- Posted by: test
- Category: Digital Library, Konflik
Photo by: @andyps
The significant role of the tiger in the structure of tropical forest ecosystem on the island of Sumatra cannot be denied. The strong ties of the Sumatran tiger with most of the cultures of the communities have made it one of the most feared and admired wildlife species.
However, the high respect earned by the Sumatran tiger is obviously not enough to ensure the survival of this big cat over the long term. In fact, the population of this main predator on Sumatra tends to keep on declining. It is estimated that there are only 350 individuals left at the moment, which is about 35% of the estimated number in the 1970’s.
The decline in the number of Sumatran tigers in the wild is closely linked with forest loss in this world’s sixth largest island. Large-scale expansion of industries in the last three decades, and the high rate of increase in human population have significantly contributed to the loss in the size and quality of forests on this second most populous island in Indonesia.
Human-wildlife conflicts and especially human-tiger conflicts cannot be avoided as both human and wildlife are using the same resources. Records indicate that human-tiger conflicts in Sumatra tend to rise from year to year. In the past ten years alone, more than 600 conflicts have occurred. Apparently the conflicts have also caused a great deal of losses in the form of material and non-material things. It is tragic that human-tiger conflicts in the last decade have caused fear in the communities and led to the loss of 70 human lives, injuries to about 60 other people, loss of 470 livestocks and the death or expulsion of 80 Sumatran tigers.
The Government of Indonesia has reacted to the rising frequency of human-wildlife conflicts. A few years back, the Ministry of Forestry issued Regulation No. P.48/Menhut-II/2008 on Guidelines for Human-Wildlife Conflicts Handling This Ministry of Forestry Regulation was issued in realization of the Government commitment to preserve the last Sumatran tiger population in Indonesia in accordance with the 2007-2017 Conservation Strategy and Action Plan of Sumatran Tiger.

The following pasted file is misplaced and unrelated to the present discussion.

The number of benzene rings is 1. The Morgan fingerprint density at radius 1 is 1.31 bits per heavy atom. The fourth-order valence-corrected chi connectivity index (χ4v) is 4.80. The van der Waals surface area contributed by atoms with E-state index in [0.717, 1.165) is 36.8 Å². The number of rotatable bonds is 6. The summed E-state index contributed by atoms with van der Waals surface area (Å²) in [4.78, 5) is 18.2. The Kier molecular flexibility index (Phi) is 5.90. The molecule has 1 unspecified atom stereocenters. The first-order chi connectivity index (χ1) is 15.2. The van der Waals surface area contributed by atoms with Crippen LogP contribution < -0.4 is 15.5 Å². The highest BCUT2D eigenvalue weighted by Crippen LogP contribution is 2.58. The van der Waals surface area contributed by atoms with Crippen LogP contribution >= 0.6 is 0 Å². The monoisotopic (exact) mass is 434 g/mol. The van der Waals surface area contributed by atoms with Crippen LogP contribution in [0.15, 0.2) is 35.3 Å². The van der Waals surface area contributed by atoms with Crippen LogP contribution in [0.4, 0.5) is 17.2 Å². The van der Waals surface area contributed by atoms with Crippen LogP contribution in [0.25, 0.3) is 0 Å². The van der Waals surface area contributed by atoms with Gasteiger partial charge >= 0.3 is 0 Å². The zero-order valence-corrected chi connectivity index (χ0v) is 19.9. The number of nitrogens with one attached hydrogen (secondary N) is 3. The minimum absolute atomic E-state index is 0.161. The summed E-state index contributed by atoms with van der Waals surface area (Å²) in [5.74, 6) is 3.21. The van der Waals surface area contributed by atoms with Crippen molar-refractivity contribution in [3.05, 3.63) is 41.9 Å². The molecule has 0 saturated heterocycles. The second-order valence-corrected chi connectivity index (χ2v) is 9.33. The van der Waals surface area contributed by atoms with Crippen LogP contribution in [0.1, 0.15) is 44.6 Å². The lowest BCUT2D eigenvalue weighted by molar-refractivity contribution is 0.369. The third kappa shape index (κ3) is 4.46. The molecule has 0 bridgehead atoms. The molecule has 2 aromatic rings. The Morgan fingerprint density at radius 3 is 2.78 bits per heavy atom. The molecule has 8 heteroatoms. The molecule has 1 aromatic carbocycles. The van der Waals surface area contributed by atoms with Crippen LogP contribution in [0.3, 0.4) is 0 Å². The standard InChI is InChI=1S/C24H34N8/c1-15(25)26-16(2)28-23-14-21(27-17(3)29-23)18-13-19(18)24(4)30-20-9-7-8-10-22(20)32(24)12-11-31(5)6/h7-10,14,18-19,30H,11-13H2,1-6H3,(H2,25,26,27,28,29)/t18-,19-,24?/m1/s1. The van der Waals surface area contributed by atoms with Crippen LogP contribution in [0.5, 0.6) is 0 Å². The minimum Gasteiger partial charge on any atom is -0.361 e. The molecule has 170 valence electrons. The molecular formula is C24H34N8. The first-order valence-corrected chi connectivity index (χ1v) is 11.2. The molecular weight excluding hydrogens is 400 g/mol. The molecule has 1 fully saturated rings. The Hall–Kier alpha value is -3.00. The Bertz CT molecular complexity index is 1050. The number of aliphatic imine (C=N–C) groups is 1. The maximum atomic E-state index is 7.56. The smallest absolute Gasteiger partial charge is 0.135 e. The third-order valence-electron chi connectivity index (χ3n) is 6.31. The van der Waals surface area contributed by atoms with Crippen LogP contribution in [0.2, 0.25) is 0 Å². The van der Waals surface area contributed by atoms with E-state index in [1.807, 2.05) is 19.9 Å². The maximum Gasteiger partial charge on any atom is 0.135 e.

The content of the attachment to the Minister of Forestry Regulation No. P.48/Menhut-II/2008 for use as guidelines in the management of human-wildlife conflicts, however, is still very normative, and therefore, it is difficult to implement in the field. Meanwhile, the practitioners and officials of the authorized Technical Implementation Unit are very much in need of practical guidelines, which can easily be used as a reference in decision-making at the occurence of a wildlife conflict. The publication of these Practical Guidelines for the Prevention and Mitigation of Human-Tiger Conflicts, which is an interpretation of the Minister of Forestry Regulation No. P.48/Menhut-II/2008 is expected to assist field workers in determining the appropriate actions promptly and accurately, so that bigger conflicts can be avoided and losses and victims minimized.
This practical guide consists of seven sections. The first section of the document describes the causes of human-tiger conflicts, the definition of human-tiger conflicts, the types and scenario of human-tiger conflicts and the significance of these practical guidelines.
This section elaborates the principles of human-tiger conflict mitigation and explains that both humans and wildlife are important, that the conflict prevention and handling approach may differ from one area to another (site specific), and that conflicts can be resolved through many alternatives and the use of the landscape scale approach.
The Section Two of this book emphasizes that the handling of human-wildlife conflicts is not the sole responsibility of forestry institutions only, but also the responsibility of all stakeholders in the landscape where the conflict occurs.
The third section of this book is almost entirely adopted from the Minister of Forestry Regulation No. P.48/Menhut-II/2008 that regulates the institutional structure in the handling of human-wildlife conflicts. The central part in this book is the fourth and fifth sections of this document.
The fourth and fifth section explains about mitigation procedures including ways to prevent human-tiger conflicts, actions to alleviate or reduce the risks of such conflicts, and various steps in line with the decision-making instructions as described in the flow chart (decision tree) on steps to be taken in certain situations and in every specific human-tiger conflict case.
The sixth section explains ways to file a report on human-tiger conflicts and conduct post-conflict monitoring activities to ensure that the tiger involved in the conflict does not return and cause new conflicts.
The seventh section concludes this document, summarizes its contents and outlines several recommendations for the effective use of this document by practitioners and officers in the field.
The use of this document will not be optimal unless all parties including the central, provincial and district level governments, the land concessionaires (private sector) and the public communities are able to work together and are aware that they are mutually responsible for the prevention and mitigation of human-wildlife conflits. (HAW)